BACKGROUND: While statins may have anti-inflammatory effects, anti-oxidative effects are controversial. We investigated if statin treatment is associated with differences in oxidatively generated nucleotide damage and chronic inflammation, and the relationship between nucleotide damage and chronic inflammation.
METHODS: We included 19,795 participants from the Danish General Suburban Population Study. In 3420 participants, we measured urinary 8-oxodG and 8-oxoGuo by liquid chromatography-tandem mass spectrometry as markers of oxidatively generated damage to DNA and RNA, respectively. We used a composite score for chronic inflammation (INFLA score) of hsCRP, WBC, platelet count, and neutrophil granulocyte to lymphocyte ratio. Associations were assessed using multivariate linear regression models.
RESULTS: Compared with non-users, statin users had 4.3-6.0% lower 8-oxodG in three separate models (p?<?0.05); there were no differences in 8-oxoGuo. Among participants aged >?60?y, statin users had 11.4% lower 8-oxodG (95%CI: 6.7-15.9%, pinteraction<0.001) and 3.9% lower 8-oxoGuo (95%CI: 0.1-7.5%, pinteraction =?0.002), compared with non-users. Compared with non-users, statin users had 11.1% (95%CI: 5.4-16.5%, pinteraction<0.001) lower 8-oxodG in participants treated for hypertension, and 18.6% (95%CI: 6.8-28.9%, pinteraction<0.001) lower 8-oxodG in participants with decreased renal function. Compared with non-users, statin users had significantly lower INFLA score (p?<?0.001). 8-oxodG and 8-oxoGuo associated positively with markers of chronic inflammation.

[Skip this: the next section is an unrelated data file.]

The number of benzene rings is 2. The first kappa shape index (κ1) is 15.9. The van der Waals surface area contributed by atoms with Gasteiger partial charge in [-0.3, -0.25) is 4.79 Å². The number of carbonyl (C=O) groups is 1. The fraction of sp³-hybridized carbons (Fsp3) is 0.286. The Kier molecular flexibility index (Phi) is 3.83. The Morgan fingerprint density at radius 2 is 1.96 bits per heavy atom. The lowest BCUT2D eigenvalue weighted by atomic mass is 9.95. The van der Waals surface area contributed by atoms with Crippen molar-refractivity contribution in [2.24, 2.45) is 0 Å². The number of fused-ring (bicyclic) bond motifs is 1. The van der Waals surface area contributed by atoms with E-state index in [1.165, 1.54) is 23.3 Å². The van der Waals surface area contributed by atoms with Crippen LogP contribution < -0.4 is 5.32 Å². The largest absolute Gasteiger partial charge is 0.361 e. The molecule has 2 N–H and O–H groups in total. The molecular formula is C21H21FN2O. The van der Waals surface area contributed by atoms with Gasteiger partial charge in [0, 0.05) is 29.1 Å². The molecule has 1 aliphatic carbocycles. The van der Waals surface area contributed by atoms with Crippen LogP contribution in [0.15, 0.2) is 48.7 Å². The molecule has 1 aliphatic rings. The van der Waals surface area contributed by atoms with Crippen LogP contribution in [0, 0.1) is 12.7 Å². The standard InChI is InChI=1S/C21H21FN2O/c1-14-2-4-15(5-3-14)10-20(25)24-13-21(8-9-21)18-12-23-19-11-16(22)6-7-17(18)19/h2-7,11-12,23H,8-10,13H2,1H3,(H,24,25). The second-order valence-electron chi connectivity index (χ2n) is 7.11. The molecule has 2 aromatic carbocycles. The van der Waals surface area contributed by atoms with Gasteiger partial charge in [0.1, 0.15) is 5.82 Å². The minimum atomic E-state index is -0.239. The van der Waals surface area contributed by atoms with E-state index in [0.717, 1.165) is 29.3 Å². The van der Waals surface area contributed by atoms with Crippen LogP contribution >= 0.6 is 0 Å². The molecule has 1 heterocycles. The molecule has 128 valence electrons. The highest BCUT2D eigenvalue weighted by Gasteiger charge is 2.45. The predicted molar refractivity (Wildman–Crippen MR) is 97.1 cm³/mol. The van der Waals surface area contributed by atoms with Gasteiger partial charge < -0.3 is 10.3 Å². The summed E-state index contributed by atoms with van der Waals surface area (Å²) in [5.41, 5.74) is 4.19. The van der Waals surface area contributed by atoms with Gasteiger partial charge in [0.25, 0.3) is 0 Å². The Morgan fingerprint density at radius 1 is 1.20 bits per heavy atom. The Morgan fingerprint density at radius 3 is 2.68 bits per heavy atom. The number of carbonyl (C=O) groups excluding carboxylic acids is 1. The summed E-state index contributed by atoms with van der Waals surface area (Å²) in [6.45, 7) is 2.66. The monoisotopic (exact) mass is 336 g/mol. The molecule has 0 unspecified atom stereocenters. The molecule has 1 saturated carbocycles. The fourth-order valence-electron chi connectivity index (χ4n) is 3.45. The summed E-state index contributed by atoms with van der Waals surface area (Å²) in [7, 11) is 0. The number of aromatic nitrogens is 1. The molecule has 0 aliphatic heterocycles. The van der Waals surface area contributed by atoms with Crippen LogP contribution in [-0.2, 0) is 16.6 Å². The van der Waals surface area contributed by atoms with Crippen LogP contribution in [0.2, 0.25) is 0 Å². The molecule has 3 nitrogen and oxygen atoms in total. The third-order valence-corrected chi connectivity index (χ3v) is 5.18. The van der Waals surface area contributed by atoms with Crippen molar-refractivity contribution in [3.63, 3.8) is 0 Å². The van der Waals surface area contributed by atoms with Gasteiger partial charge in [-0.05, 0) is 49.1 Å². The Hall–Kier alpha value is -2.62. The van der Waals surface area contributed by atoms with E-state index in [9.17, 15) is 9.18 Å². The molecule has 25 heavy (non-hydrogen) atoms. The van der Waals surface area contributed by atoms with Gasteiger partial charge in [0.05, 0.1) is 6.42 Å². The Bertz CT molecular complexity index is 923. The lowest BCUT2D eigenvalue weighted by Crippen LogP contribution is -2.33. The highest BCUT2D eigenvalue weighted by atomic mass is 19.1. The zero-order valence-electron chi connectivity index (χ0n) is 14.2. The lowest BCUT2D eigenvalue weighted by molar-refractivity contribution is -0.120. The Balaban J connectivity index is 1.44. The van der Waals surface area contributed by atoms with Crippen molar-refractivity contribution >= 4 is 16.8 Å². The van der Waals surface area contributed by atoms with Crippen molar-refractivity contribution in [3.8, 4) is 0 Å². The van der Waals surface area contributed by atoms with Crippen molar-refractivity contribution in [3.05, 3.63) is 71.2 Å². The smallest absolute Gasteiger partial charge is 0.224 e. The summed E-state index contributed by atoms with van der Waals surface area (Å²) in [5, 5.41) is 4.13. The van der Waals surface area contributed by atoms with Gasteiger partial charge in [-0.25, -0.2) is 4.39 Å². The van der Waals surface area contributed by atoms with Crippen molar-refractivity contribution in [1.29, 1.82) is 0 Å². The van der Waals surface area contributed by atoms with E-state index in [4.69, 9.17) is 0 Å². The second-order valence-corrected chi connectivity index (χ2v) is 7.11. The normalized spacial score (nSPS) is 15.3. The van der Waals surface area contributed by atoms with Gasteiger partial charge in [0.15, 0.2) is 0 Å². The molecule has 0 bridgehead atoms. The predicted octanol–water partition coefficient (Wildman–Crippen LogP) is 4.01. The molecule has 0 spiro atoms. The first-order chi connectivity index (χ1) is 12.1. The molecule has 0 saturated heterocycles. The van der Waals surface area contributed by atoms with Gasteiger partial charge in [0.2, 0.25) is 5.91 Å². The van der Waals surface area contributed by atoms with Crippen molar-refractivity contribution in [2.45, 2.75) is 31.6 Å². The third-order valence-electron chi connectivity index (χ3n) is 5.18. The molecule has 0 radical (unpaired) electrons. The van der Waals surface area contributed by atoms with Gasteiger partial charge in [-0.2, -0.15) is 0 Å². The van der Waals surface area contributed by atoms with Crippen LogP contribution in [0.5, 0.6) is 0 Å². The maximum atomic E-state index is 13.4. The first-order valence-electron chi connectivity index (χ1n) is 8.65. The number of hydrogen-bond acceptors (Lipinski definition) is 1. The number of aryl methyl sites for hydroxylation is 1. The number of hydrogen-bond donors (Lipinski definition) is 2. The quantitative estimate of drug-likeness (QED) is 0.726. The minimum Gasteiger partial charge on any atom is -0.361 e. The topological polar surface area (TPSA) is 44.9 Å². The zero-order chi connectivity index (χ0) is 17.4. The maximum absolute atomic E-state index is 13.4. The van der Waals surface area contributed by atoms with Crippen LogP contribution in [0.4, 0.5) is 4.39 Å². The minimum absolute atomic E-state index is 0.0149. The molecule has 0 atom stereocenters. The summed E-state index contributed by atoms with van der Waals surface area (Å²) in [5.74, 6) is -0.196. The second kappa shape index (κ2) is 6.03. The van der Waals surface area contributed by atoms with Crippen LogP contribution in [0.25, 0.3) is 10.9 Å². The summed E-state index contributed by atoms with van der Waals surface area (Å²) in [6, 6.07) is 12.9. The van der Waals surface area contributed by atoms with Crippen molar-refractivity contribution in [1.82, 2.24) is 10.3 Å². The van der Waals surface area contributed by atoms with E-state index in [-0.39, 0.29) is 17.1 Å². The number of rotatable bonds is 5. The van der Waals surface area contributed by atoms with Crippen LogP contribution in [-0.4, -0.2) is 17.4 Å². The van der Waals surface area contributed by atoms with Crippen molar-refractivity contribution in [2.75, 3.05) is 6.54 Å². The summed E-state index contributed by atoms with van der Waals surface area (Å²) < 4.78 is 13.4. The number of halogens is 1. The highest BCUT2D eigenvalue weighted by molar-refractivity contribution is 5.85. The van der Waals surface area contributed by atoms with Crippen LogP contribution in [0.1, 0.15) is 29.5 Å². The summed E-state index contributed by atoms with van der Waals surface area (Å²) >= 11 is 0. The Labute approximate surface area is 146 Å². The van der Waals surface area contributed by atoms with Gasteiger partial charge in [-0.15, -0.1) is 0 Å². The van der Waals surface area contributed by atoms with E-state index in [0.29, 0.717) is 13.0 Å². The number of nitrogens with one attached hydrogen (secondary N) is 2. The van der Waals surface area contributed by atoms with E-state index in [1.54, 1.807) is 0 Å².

CONCLUSIONS: Oxidatively generated DNA damage and inflammatory burden are lower in statin users compared with non-users. Together, anti-oxidative and anti-inflammatory effects may contribute to the beneficial effects of statins.